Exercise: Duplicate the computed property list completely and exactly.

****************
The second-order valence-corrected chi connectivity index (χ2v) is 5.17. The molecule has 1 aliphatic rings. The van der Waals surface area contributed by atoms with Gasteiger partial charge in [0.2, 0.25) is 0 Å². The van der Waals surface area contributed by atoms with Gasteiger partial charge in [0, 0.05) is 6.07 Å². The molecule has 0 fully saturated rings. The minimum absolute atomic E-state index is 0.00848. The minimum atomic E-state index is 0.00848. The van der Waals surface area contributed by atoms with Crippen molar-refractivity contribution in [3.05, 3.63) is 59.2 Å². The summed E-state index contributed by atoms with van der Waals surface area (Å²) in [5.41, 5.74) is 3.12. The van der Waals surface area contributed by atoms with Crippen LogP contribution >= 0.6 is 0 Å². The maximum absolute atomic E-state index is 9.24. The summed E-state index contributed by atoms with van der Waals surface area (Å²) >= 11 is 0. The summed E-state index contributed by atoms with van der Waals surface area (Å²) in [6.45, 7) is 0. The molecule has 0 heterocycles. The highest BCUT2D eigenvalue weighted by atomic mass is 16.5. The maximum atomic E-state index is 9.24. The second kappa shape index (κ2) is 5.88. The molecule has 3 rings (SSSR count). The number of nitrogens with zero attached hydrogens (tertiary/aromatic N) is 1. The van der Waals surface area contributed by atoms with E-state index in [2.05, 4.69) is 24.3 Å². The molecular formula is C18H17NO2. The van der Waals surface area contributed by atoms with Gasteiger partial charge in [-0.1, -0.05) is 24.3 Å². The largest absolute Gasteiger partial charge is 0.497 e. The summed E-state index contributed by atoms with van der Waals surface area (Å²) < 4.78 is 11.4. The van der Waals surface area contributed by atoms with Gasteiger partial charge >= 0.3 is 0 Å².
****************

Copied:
The second-order valence-corrected chi connectivity index (χ2v) is 5.17. The molecule has 1 aliphatic rings. The van der Waals surface area contributed by atoms with Gasteiger partial charge in [0.2, 0.25) is 0 Å². The van der Waals surface area contributed by atoms with Gasteiger partial charge in [0, 0.05) is 6.07 Å². The molecule has 0 fully saturated rings. The minimum absolute atomic E-state index is 0.00848. The minimum atomic E-state index is 0.00848. The van der Waals surface area contributed by atoms with Crippen molar-refractivity contribution in [3.05, 3.63) is 59.2 Å². The summed E-state index contributed by atoms with van der Waals surface area (Å²) in [5.41, 5.74) is 3.12. The van der Waals surface area contributed by atoms with Crippen LogP contribution >= 0.6 is 0 Å². The maximum absolute atomic E-state index is 9.24. The summed E-state index contributed by atoms with van der Waals surface area (Å²) >= 11 is 0. The summed E-state index contributed by atoms with van der Waals surface area (Å²) in [6.45, 7) is 0. The molecule has 0 heterocycles. The highest BCUT2D eigenvalue weighted by atomic mass is 16.5. The maximum atomic E-state index is 9.24. The second kappa shape index (κ2) is 5.88. The molecule has 3 rings (SSSR count). The number of nitrogens with zero attached hydrogens (tertiary/aromatic N) is 1. The van der Waals surface area contributed by atoms with E-state index in [2.05, 4.69) is 24.3 Å². The molecular formula is C18H17NO2. The van der Waals surface area contributed by atoms with Gasteiger partial charge in [-0.1, -0.05) is 24.3 Å². The largest absolute Gasteiger partial charge is 0.497 e. The summed E-state index contributed by atoms with van der Waals surface area (Å²) < 4.78 is 11.4. The van der Waals surface area contributed by atoms with Gasteiger partial charge >= 0.3 is 0 Å².